Coming from an advertising and graphic design background has allowed me to learn some "tricks of the trade" to have a memorable and consistent product... be it the look of a magazine, ad campaign, even down to the color pallet, fonts and selection of photos. I worked at People magazine and was part of the staff who chose the "Best and Worst Dressed" as well as the "Sexiest Man Alive" photos. I have lots of fun stories from this time, but the one rule was to ask 'who is our client?', and how they relate to what you are showing. If they related strongly to the visuals and the story they will buy the issue.
While at Good Housekeeping Magazine we had results of many consumer studies which created a portrait of who was reading our issues. We found out the average reader was in her 40's, married, had one and a half children, and was involved in the PTA. We named this fictitious character "Carol" and when we showed layouts we could ask "does Carol understand this?" Sometime she did and other times it was way over her head.
I see being an artist as being a product for a market. The product is not only your art, but all other connections to your work including your logo, website, business card, any and all promotions, signage at exhibits, the look of your studio, the way you dress and even how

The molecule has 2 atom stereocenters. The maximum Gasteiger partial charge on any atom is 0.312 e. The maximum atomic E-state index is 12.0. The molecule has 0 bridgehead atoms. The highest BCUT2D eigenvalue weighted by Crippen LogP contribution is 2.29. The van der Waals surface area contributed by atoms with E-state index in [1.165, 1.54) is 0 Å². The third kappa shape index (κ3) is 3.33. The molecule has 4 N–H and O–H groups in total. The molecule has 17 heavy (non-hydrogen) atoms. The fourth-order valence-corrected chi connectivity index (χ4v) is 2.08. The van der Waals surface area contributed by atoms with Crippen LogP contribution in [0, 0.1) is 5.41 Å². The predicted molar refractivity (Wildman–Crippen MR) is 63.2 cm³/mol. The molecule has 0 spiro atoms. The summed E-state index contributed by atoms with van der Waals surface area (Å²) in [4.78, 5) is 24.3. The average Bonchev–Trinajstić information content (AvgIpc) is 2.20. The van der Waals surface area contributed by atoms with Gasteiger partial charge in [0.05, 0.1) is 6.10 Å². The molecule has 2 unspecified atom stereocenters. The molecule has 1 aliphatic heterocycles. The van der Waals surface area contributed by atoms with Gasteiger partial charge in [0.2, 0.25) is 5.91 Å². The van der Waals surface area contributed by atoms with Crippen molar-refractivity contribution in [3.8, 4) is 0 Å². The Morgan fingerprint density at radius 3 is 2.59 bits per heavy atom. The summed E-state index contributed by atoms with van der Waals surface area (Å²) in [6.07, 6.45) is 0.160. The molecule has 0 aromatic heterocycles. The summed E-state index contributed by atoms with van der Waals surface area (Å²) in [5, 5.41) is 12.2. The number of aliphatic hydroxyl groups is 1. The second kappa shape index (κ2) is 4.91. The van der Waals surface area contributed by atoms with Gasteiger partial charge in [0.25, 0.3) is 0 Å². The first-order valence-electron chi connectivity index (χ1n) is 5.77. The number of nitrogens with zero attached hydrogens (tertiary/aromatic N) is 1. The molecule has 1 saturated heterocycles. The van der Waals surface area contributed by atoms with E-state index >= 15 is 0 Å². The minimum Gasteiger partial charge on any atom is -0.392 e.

you do you hair. These all reflect on you as a packaged product.
Why do you need to be consistent? Think about your client. They see so much other stimulus during the day. If they are a curator they get loads of promotions. For them to remember you and your art is difficult because of the competition. If you have one look it will be easier for them to remember you.
A fine example is Target. They have a simple red bullseye. It has taken a few years of marketing and exposure, but now when you see this you immediately know it is Target. Here are some quick tips to having conformity in your overall look.
- DEVELOP A LOGO Create a simple symbol that you use on all of you promotions. I came up with "cava" which I use on my web site, business card, and more recently on my work. Don't make this overly designed, keep it simple, in black and white, so it looks good with any series you are working on.
- IMAGE SEARCH This is very important! ALWAYS name your images to include your name. This way when a google search is done for your name, your images will be shown in the search results.
- SHOW YOUR FACE On your contact page and mailers it's always good to include a photo of yourself. I know I meet lots of artists and totally forget what they look like.
- GET OUT THERE I have one rule for any opening or event I attend. I MUST meet at least 3 new people before I leave. Chat, tell them you are an artist, and have fun. Who knows where it will lead...
... and of course you need a great leave behind promotion with your logo to give them.